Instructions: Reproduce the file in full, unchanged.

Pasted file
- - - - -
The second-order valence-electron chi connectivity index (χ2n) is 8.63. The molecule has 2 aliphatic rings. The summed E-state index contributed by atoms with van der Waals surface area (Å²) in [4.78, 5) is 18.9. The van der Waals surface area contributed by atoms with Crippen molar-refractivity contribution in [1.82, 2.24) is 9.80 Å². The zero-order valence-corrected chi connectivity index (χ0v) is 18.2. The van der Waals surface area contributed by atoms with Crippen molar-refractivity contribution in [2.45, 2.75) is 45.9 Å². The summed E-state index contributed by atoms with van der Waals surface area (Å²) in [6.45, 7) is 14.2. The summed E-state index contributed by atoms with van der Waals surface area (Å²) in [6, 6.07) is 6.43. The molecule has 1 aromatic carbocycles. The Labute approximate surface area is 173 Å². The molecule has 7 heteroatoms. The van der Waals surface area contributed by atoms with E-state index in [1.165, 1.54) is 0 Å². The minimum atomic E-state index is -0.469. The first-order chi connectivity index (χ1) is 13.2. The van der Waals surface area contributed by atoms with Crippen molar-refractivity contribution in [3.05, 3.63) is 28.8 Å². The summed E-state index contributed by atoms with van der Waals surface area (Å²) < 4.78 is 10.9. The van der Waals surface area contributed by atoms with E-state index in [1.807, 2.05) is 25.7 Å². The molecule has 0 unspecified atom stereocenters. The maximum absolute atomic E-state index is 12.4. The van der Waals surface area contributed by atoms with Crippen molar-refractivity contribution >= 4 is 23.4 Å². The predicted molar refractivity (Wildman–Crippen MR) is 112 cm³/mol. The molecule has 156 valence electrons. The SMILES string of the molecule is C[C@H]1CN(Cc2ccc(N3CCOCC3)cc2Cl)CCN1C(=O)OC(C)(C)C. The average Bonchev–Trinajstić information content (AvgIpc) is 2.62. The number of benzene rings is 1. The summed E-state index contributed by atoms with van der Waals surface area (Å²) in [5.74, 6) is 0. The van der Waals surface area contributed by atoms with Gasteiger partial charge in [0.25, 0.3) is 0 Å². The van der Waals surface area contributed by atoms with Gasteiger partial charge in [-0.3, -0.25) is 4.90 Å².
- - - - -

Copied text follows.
The second-order valence-electron chi connectivity index (χ2n) is 8.63. The molecule has 2 aliphatic rings. The summed E-state index contributed by atoms with van der Waals surface area (Å²) in [4.78, 5) is 18.9. The van der Waals surface area contributed by atoms with Crippen molar-refractivity contribution in [1.82, 2.24) is 9.80 Å². The zero-order valence-corrected chi connectivity index (χ0v) is 18.2. The van der Waals surface area contributed by atoms with Crippen molar-refractivity contribution in [2.45, 2.75) is 45.9 Å². The summed E-state index contributed by atoms with van der Waals surface area (Å²) in [6.45, 7) is 14.2. The summed E-state index contributed by atoms with van der Waals surface area (Å²) in [6, 6.07) is 6.43. The molecule has 1 aromatic carbocycles. The Labute approximate surface area is 173 Å². The molecule has 7 heteroatoms. The van der Waals surface area contributed by atoms with E-state index in [1.165, 1.54) is 0 Å². The minimum atomic E-state index is -0.469. The first-order chi connectivity index (χ1) is 13.2. The van der Waals surface area contributed by atoms with Crippen molar-refractivity contribution in [3.05, 3.63) is 28.8 Å². The summed E-state index contributed by atoms with van der Waals surface area (Å²) < 4.78 is 10.9. The van der Waals surface area contributed by atoms with E-state index in [1.807, 2.05) is 25.7 Å². The molecule has 0 unspecified atom stereocenters. The maximum absolute atomic E-state index is 12.4. The van der Waals surface area contributed by atoms with Crippen molar-refractivity contribution >= 4 is 23.4 Å². The predicted molar refractivity (Wildman–Crippen MR) is 112 cm³/mol. The molecule has 156 valence electrons. The SMILES string of the molecule is C[C@H]1CN(Cc2ccc(N3CCOCC3)cc2Cl)CCN1C(=O)OC(C)(C)C. The average Bonchev–Trinajstić information content (AvgIpc) is 2.62. The number of benzene rings is 1. The summed E-state index contributed by atoms with van der Waals surface area (Å²) in [5.74, 6) is 0. The van der Waals surface area contributed by atoms with Gasteiger partial charge in [0.25, 0.3) is 0 Å². The van der Waals surface area contributed by atoms with Gasteiger partial charge in [-0.3, -0.25) is 4.90 Å².